left_on='city' argument tells
to use the
city column as the join key from
DataFrame). Similarly , the
right_on='city' argument tells
city column as the join key from
DataFrame). For inner joins, the order of the
right arguments does
merged_inner DataFrame contains all of the columns from
(record id, month, day, etc.) as well as all the columns from
(city, city_name, species, and county).
merged_inner has fewer rows than
survey. This is an
indication that there were rows in
surveys_df with value(s) for
do not exist as value(s) for
What if we want to add information from
losing any of the information from
survey? In this case, we use a different
type of join called a “left outer join”, or a “left join”.
Like an inner join, a left join uses join keys to combine two DataFrames. Unlike
an inner join, a left join will return all of the rows from the
DataFrame, even those rows whose join key(s) do not have values in the
DataFrame. Rows in the
left DataFrame that are missing values for the join
key(s) in the
right DataFrame will simply have null (i.e., NaN or None) values
for those columns in the resulting joined DataFrame.
Note: a left join will still discard rows from the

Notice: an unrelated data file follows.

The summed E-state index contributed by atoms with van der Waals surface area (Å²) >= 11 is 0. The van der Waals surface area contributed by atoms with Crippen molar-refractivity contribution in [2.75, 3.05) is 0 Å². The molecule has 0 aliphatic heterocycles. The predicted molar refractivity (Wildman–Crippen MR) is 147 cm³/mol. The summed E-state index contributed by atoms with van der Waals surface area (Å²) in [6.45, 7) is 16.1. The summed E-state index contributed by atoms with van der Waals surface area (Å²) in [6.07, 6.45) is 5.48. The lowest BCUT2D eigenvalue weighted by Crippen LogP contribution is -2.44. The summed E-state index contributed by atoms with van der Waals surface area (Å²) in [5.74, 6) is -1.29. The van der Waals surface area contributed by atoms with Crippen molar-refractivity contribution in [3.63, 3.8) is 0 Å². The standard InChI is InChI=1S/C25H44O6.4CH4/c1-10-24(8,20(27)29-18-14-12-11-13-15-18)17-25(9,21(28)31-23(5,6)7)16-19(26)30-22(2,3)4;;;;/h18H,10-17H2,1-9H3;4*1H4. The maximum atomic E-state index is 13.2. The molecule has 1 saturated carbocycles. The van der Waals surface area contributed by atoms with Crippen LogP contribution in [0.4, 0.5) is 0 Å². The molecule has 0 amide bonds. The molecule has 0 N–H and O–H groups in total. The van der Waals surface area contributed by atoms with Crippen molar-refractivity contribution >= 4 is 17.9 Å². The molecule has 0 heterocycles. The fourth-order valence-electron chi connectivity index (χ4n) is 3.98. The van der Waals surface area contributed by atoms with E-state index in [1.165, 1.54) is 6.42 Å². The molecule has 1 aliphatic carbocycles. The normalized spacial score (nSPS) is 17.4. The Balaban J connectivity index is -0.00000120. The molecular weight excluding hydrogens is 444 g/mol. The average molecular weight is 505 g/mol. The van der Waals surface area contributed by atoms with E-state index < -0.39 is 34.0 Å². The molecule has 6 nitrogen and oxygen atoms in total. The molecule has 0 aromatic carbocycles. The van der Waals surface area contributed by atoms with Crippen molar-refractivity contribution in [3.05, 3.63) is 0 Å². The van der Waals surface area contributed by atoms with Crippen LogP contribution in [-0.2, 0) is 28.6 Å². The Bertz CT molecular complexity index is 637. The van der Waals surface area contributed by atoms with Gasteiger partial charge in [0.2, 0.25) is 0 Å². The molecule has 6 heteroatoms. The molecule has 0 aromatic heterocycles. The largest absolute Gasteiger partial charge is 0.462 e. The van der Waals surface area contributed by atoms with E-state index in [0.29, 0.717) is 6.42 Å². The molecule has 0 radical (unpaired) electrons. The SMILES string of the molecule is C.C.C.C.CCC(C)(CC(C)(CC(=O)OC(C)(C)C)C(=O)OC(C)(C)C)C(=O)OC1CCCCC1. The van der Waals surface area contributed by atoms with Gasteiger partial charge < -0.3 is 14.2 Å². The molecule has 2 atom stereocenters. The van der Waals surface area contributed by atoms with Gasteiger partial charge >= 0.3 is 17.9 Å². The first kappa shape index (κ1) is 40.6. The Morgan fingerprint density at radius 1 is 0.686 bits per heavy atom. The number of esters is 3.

right DataFrame that do not
have values for the join key(s) in the
A left join is performed in pandas by calling the same
merge function used for
inner join, but using the
merged_left = pd.merge(left=survey,right=city, how='left', left_on='city', right_on='city') merged_left **OUTPUT:** record_id month day year district city tenure hindfoot_length \ 0 1 7 16 1977 2 NL M 32 1 2 7 16 1977 3 NL M 33 2 3 7 16 1977 2 DM F 37 3 4 7 16 1977 7 DM M 36 4 5 7 16 1977 3 DM M 35 5 6 7 16 1977 1 PF M 14 6 7 7 16 1977 2 PE F NaN 7 8 7 16 1977 1 DM M 37 8 9 7 16 1977 1 DM F 34 9 10 7 16 1977 6 PF F 20 income city_name housing_zone county 0 NaN Neotoma albigula Rodent 1 NaN Neotoma albigula Rodent 2 NaN Dipodomys merriami Rodent 3 NaN Dipodomys merriami Rodent 4 NaN Dipodomys merriami Rodent 5 NaN NaN NaN NaN 6 NaN Peromyscus eremicus Rodent 7 NaN Dipodomys merriami Rodent 8 NaN Dipodomys merriami Rodent 9 NaN NaN NaN NaN
The result DataFrame from a left join (
merged_left) looks very much like the
result DataFrame from an inner join (
merged_inner) in terms of the columns it
contains. However, unlike
merged_left contains the same
number of rows as the original